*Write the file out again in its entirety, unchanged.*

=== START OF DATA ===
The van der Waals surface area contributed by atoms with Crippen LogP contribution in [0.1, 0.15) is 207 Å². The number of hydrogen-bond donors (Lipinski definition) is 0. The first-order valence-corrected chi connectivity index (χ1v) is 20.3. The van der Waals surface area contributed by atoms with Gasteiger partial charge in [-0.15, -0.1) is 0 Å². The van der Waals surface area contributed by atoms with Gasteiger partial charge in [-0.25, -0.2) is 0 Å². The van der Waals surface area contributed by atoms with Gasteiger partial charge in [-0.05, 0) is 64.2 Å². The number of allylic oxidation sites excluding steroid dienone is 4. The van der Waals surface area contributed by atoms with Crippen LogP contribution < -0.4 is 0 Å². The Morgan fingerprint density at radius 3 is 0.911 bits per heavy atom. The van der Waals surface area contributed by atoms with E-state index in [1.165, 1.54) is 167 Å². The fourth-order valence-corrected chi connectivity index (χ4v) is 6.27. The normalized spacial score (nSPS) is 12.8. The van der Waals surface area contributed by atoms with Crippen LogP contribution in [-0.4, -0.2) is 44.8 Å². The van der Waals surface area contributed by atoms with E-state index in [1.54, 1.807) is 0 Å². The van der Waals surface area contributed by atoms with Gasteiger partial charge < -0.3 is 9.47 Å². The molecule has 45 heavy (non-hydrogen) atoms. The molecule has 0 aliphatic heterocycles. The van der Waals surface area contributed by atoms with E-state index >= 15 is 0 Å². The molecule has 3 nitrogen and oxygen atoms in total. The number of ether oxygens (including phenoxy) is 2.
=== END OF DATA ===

The van der Waals surface area contributed by atoms with Crippen LogP contribution in [0.1, 0.15) is 207 Å². The number of hydrogen-bond donors (Lipinski definition) is 0. The first-order valence-corrected chi connectivity index (χ1v) is 20.3. The van der Waals surface area contributed by atoms with Gasteiger partial charge in [-0.15, -0.1) is 0 Å². The van der Waals surface area contributed by atoms with Gasteiger partial charge in [-0.25, -0.2) is 0 Å². The van der Waals surface area contributed by atoms with Gasteiger partial charge in [-0.05, 0) is 64.2 Å². The number of allylic oxidation sites excluding steroid dienone is 4. The van der Waals surface area contributed by atoms with Crippen LogP contribution < -0.4 is 0 Å². The Morgan fingerprint density at radius 3 is 0.911 bits per heavy atom. The van der Waals surface area contributed by atoms with E-state index in [1.165, 1.54) is 167 Å². The fourth-order valence-corrected chi connectivity index (χ4v) is 6.27. The normalized spacial score (nSPS) is 12.8. The van der Waals surface area contributed by atoms with Crippen LogP contribution in [-0.4, -0.2) is 44.8 Å². The van der Waals surface area contributed by atoms with E-state index in [1.54, 1.807) is 0 Å². The van der Waals surface area contributed by atoms with Gasteiger partial charge < -0.3 is 9.47 Å². The molecule has 45 heavy (non-hydrogen) atoms. The molecule has 0 aliphatic heterocycles. The van der Waals surface area contributed by atoms with E-state index >= 15 is 0 Å². The molecule has 3 nitrogen and oxygen atoms in total. The number of ether oxygens (including phenoxy) is 2.